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Career prospects in Islamic finance in the UK


11 November 2013

The organisation Simply Sharia recently asked me if I would contribute a chapter on Islamic finance careers in the UK for a publication "Islamic Finance - The Human Capital Challenge 2013 - Practitioner Insights" which they were publishing to coincide with the World Islamic Economic Forum being held in London. I readily agreed and contributed the piece below.

You can download the full report from the Simply Sharia website but will need to register which is free.

BRITAIN: Finding a career path in Islamic Finance

Mohammed Amin is an Islamic finance consultant, who graduated in Mathematics from Cambridge University. He is also a chartered accountant, a chartered tax advisor and a qualified corporate treasurer. Before retiring, Amin was a tax partner in PricewaterhouseCoopers LLP and led PwC’s Islamic Finance practice in the UK. Amin regularly contributes articles and book chapters to a range of professional and industry publications and writes about Islamic finance on his personal website He has presented on Islamic finance in over 20 cities outside the UK.

As a frequent speaker on Islamic finance and a former tax partner with PricewaterhouseCoopers LLP leading PwC’s Islamic Finance practice in the UK, I am often approached by Muslim students or recent graduates wanting advice on how to pursue a career in Islamic finance. There are two main questions that need to be addressed to be able to advise young professionals wanting to enter this sphere:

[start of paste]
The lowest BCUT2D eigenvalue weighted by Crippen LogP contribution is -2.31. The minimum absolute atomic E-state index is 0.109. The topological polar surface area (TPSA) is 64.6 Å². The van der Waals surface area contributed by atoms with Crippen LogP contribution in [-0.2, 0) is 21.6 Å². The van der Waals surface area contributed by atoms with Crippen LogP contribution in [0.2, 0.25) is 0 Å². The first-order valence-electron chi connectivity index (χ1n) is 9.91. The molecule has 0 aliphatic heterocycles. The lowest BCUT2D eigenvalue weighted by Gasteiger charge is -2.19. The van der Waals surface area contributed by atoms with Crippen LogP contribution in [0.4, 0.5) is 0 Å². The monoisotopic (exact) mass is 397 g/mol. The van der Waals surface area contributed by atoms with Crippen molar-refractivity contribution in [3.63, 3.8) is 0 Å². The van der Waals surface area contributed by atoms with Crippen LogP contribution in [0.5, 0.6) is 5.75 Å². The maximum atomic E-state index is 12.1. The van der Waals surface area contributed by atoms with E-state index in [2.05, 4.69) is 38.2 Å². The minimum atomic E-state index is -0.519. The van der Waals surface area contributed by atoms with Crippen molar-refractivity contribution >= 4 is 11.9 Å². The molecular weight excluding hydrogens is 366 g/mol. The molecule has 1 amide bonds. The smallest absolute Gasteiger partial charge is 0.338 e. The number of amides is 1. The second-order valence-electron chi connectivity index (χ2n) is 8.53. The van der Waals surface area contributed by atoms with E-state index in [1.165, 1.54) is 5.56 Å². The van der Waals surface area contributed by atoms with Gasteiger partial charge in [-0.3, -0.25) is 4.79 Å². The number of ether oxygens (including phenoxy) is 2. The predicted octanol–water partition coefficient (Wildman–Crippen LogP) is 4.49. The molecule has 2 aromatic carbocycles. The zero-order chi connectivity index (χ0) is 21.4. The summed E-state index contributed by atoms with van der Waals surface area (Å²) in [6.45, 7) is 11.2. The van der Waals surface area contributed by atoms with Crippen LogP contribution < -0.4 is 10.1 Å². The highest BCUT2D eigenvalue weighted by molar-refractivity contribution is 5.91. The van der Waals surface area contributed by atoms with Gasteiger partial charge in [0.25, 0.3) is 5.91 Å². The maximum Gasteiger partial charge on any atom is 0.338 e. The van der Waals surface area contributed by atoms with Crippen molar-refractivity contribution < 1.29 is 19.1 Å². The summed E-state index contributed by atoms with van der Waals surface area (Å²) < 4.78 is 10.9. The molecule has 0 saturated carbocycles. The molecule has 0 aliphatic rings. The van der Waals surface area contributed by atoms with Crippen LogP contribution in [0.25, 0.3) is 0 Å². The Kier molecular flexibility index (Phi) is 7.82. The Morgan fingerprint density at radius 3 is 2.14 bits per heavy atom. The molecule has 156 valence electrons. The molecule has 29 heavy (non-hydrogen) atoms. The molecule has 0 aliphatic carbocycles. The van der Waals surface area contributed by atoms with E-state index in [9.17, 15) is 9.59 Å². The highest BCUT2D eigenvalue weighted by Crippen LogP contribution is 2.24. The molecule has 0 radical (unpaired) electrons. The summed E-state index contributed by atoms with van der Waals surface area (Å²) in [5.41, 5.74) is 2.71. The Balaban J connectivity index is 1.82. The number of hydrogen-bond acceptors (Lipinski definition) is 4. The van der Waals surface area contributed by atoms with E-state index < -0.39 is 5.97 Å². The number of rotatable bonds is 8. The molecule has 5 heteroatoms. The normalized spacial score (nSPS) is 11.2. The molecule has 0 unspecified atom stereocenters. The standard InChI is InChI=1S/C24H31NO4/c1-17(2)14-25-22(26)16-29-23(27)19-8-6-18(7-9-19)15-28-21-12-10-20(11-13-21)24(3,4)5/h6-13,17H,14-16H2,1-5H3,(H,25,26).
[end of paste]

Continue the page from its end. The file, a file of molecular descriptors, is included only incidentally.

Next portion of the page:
The global growth potential

Three key statistics suggest Islamic finance (IF) is a robust industry that will continue to grow strongly for the foreseeable future:

Accordingly, Islamic finance assets represent about 0.7% of global financial assets, despite Muslims constituting about 23% of the global population. The wide divergence between these two percentages is due to relative Muslim / non-Muslim wealth levels and also the reality that many Muslims do utilise conventional finance. However changes in both factors have propelled the growth of Islamic finance over the years and I expect this trend to continue as Muslims become richer and their readiness to use conventional finance diminishes.

Where will the jobs be?

Retail financial services are almost always delivered from within the countries where the customers are located. The reason is a combination of practicality and protectionism by national regulators. Even within the European Union, which has taken many measures to facilitate the cross-border provision of financial services, most citizens bank and insure with providers located in their own country.

Accordingly, most future jobs in Islamic finance will be located where most of the Muslims are, in Muslim majority countries.

However some financial services, primarily at a wholesale or corporate level, are delivered internationally. In conventional finance, London acts as a centre for international banking, insurance, derivatives trading, and FX trading as well as many other similar sectors. If the London based financial services industry served only UK based end customers, it would be a small fraction of its present size. The same logic applies within Islamic finance, which is why four of the five purely Islamic banks in the UK are investment banks located in London but serving international markets. Only one UK based Islamic bank, the Islamic Bank of Britain plc (IBB), targets UK retail customers and chose to locate in Birmingham.